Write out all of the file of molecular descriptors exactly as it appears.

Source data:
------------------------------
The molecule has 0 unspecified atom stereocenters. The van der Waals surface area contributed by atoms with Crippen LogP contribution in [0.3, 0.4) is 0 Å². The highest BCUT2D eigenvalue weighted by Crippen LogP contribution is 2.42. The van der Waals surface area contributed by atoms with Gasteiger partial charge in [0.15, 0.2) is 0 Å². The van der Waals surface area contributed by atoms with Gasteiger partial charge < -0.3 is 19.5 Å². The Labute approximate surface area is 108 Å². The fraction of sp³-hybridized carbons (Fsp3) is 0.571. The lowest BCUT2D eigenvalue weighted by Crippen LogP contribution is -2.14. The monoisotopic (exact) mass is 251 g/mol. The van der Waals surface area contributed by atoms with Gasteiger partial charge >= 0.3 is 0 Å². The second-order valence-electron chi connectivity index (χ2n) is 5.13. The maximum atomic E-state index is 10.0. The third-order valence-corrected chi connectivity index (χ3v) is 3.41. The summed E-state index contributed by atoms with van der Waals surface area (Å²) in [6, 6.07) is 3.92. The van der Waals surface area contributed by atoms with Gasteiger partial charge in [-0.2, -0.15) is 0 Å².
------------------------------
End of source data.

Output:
The molecule has 0 unspecified atom stereocenters. The van der Waals surface area contributed by atoms with Crippen LogP contribution in [0.3, 0.4) is 0 Å². The highest BCUT2D eigenvalue weighted by Crippen LogP contribution is 2.42. The van der Waals surface area contributed by atoms with Gasteiger partial charge in [0.15, 0.2) is 0 Å². The van der Waals surface area contributed by atoms with Gasteiger partial charge < -0.3 is 19.5 Å². The Labute approximate surface area is 108 Å². The fraction of sp³-hybridized carbons (Fsp3) is 0.571. The lowest BCUT2D eigenvalue weighted by Crippen LogP contribution is -2.14. The monoisotopic (exact) mass is 251 g/mol. The van der Waals surface area contributed by atoms with Gasteiger partial charge >= 0.3 is 0 Å². The second-order valence-electron chi connectivity index (χ2n) is 5.13. The maximum atomic E-state index is 10.0. The third-order valence-corrected chi connectivity index (χ3v) is 3.41. The summed E-state index contributed by atoms with van der Waals surface area (Å²) in [6, 6.07) is 3.92. The van der Waals surface area contributed by atoms with Gasteiger partial charge in [-0.2, -0.15) is 0 Å².